Sparky and Rhonda Rucker will present a concert of old-time blues music Mar. 29
The Hoffman Center for the Arts in Manzanita will host a concert featuring old-time blues, Appalachian music, ballads, slave songs, spirituals and original music by Sparky and Rhonda Rucker. The concert is Tuesday, March 29 at 7 p.m. Admission will be a sliding scale $10-15 at the door.
The Ruckers perform throughout the U.S. and overseas, singing songs and telling stories from the American folk tradition. They weave history, traditional storytelling, and humor into their concerts, and have been featured tellers at the International Storytelling Center and Festival.
The duo accompany themselves with finger-style picking and bottleneck blues guitar, blues harmonica, old-time banjo, piano, spoons, and bones.
Over forty years of performing, the Ruckers have appeared at the Kennedy Center in Washington D.C. and the Smithsonian Folklife Festival, as well as on NPR’s On Point, Prairie Home Companion, Mountain Stage, and Morning Edition. Their recording, Treasures & Tears, was nominated for a W.C. Handy Award, and their music is also included on the Grammy-nominated anthology, Singing Through the Hard Times.
JAMES “SPARKY” RUCKER has been singing songs and telling stories from the American tradition for over fifty years.
Sparky grew up in Knoxville, Tennessee and began playing guitar at age eleven. He is descended from a long line of preachers and law enforcement officers, and his sense of justice stems from both of these traditions. Sparky’s raucous guitar and singing styles are a direct result of his having performed in many doo-wop, soul, and rock bands.
Sparky has been involved with the civil rights movement since the 1950s. He participated in workshops at the Highlander Center with many prominent people, including Rosa Parks, Myles Horton, and Bernice Reagon. He marched shoulder-to- shoulder with SNCC Freedom Singers Matthew and Marshall Jones and sang at rallies, marches, and sit-ins alongside other folksingers such as Guy Carawan and Pete Seeger. He worked to win recognition and benefits for white Southern Appalachian coal miners as a staff member of the Council of the Southern Mountains in the 1970s.
After graduating from University of Tennessee, Sparky taught school in Chattanooga before becoming a full-time folksinger.
Sparky’s early blues mentors include Rev. Pearly Brown (who taught Duane Allman how to play bottleneck-style guitar), Buddy Moss (who taught Blind Boy Fuller), and Johnny Shines (who traveled with blues legend Robert Johnson). He also picked up pointers from Babe Stovall, Big Joe Williams, John Jackson, Robert Jr. Lockwood, and many others.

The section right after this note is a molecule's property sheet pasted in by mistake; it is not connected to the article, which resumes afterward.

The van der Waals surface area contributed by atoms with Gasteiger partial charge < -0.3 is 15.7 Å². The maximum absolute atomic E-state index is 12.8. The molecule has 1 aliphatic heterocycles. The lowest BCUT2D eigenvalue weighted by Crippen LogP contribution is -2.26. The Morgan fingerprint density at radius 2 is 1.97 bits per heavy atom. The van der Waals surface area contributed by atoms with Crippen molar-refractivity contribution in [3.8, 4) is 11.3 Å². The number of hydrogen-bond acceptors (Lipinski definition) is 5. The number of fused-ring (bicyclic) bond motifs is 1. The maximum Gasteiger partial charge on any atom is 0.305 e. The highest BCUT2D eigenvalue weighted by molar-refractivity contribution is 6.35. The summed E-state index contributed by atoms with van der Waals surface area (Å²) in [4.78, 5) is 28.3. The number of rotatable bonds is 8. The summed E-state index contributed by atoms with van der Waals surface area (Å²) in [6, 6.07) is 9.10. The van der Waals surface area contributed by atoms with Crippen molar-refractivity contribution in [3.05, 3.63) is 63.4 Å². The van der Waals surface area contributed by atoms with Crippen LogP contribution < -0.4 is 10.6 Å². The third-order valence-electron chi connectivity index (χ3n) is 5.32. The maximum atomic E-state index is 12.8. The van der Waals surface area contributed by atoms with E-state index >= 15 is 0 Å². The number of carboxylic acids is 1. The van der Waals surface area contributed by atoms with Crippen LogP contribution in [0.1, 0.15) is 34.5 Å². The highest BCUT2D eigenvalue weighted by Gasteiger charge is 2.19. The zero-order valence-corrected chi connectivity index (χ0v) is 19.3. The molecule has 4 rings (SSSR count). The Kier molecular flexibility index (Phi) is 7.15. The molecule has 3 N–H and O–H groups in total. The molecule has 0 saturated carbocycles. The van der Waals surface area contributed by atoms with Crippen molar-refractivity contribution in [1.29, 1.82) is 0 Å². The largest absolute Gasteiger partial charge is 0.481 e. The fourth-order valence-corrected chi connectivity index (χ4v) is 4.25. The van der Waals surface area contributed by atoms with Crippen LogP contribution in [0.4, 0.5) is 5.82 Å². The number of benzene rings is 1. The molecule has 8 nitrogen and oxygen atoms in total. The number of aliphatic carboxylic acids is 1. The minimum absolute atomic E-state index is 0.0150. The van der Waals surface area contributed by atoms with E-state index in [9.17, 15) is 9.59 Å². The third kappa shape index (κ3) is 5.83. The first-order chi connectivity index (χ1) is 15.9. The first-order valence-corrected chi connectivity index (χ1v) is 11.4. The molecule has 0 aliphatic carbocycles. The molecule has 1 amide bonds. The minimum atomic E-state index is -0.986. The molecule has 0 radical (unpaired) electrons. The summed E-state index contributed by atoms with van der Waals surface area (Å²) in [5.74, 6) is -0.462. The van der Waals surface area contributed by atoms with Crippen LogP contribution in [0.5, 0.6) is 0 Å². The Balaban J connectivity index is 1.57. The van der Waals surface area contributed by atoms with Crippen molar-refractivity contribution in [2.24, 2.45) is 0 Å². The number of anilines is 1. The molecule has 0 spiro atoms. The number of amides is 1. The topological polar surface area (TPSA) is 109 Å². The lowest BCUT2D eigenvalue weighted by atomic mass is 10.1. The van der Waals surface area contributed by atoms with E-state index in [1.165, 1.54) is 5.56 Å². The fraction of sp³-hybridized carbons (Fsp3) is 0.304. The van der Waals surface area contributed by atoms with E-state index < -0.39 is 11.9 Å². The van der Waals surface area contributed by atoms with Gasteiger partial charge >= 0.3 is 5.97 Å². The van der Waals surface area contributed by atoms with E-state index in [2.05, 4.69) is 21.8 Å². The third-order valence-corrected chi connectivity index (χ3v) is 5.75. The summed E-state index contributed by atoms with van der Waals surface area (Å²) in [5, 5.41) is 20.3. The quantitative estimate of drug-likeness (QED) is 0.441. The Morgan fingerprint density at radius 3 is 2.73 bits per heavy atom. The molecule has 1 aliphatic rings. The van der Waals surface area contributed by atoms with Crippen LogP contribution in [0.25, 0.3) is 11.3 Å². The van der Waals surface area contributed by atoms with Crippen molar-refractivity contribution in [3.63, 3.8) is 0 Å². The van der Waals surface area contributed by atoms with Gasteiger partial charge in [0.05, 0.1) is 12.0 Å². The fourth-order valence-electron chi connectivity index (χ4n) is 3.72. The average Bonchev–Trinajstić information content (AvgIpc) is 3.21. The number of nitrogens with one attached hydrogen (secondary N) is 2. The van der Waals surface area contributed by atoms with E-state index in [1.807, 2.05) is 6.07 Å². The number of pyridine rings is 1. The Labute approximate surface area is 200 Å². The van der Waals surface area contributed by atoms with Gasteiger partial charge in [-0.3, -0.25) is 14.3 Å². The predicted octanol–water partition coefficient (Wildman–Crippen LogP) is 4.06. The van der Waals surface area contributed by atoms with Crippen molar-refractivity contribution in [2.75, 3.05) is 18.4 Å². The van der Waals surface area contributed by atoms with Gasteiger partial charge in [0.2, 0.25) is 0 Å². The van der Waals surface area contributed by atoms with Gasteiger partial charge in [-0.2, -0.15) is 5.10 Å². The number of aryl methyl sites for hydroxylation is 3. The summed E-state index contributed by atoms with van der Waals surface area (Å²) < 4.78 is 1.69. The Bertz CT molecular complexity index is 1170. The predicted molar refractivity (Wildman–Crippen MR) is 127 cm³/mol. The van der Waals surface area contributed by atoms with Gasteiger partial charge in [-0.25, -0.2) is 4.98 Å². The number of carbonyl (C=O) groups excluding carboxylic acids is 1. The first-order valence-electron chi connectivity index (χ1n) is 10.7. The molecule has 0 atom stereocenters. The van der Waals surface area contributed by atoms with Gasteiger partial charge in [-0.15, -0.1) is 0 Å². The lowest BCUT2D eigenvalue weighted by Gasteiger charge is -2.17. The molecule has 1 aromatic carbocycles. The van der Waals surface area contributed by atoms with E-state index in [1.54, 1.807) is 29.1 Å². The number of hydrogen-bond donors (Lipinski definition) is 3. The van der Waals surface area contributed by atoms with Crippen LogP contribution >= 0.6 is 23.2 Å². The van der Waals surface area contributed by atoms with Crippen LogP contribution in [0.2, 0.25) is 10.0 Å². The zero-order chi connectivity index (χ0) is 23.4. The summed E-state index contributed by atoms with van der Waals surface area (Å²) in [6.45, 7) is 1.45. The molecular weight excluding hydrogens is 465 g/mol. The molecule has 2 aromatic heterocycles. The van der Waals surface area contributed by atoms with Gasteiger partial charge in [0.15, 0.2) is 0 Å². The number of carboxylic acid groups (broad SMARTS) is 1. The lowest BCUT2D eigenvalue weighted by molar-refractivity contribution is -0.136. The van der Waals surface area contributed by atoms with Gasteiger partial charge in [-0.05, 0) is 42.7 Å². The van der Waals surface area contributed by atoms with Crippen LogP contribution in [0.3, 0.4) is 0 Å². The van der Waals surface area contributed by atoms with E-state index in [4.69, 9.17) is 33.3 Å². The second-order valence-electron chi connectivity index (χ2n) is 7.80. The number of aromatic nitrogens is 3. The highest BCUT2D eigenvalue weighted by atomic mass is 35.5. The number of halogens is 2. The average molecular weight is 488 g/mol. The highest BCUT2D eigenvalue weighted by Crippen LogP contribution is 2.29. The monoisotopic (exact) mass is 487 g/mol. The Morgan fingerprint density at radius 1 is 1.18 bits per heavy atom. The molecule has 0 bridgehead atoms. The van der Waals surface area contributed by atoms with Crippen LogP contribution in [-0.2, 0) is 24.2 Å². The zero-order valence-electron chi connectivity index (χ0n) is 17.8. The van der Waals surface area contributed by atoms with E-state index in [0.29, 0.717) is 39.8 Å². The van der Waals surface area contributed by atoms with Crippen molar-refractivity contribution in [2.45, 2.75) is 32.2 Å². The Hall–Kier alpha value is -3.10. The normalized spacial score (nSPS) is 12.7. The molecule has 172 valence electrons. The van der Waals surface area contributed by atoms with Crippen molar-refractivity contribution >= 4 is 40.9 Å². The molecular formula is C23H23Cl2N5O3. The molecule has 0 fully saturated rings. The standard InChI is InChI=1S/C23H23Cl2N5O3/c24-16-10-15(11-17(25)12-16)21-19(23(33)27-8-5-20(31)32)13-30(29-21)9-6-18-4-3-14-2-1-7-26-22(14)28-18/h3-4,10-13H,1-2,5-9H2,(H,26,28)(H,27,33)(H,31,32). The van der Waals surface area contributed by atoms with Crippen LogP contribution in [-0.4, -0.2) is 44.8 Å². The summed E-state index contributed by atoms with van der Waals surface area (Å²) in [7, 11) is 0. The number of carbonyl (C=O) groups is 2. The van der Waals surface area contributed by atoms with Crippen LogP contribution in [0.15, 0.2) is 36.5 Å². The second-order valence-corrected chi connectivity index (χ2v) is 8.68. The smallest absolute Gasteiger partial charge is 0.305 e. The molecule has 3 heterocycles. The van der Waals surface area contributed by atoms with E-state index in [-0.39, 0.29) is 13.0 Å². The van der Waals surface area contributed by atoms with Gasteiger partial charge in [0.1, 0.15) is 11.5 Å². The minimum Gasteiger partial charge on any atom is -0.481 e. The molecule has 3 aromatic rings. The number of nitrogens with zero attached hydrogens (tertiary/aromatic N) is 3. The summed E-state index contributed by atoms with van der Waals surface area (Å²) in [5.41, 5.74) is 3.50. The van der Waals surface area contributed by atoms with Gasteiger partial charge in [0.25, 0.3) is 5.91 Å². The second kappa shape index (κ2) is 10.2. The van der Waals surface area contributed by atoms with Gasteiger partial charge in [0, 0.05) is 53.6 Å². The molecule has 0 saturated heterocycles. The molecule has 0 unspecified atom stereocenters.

As an author, Sparky contributed stories to anthologies such as Breathing the Same Air, More Ready-To-Tell Tales and The August House Book of Scary Stories. He was a contributing author for the Encyclopedia of Appalachia and also co-wrote a chapter for the storytelling book, Team Up! Tell In Tandem!
RHONDA HICKS RUCKER practiced medicine for five years before becoming a full-time musician, author, and storyteller. She is a versatile singer and performer, playing blues harmonica, piano, clawhammer banjo, and rhythmic bones. Rhonda appears on nine recordings with her husband. Their 1991 release, Treasures and Tears, was nominated for the W.C. Handy Award for Best Traditional Recording.
Rhonda grew up in Louisville, Kentucky, and has played piano since the age of four. She took piano lessons for many years from Fannie Woods Mansfield, an elderly woman who was both a ragtime composer and an organist at the local Baptist Church.
Rhonda has become a passionate voice in social and environmental advocacy through her songwriting. Her background as a physician also provides her with unique insights into numerous other social problems. Using her versatile musicianship, she has created moving songs about such topics as global warming, the broken health care system, and Post-Traumatic Stress Disorder. These songs are showcased on their 2009 album release entitled One Earth.
Rhonda is also a freelance writer. She was a contributing author for the Encyclopedia of Appalachia, and co-wrote a chapter for Team Up! Tell In Tandem!, a storytelling book. Rhonda’s historical novel for young readers, Swing Low, Sweet Harriet, was published by Motes Books in 2013.
Their website is www.sparkyandrhonda.com.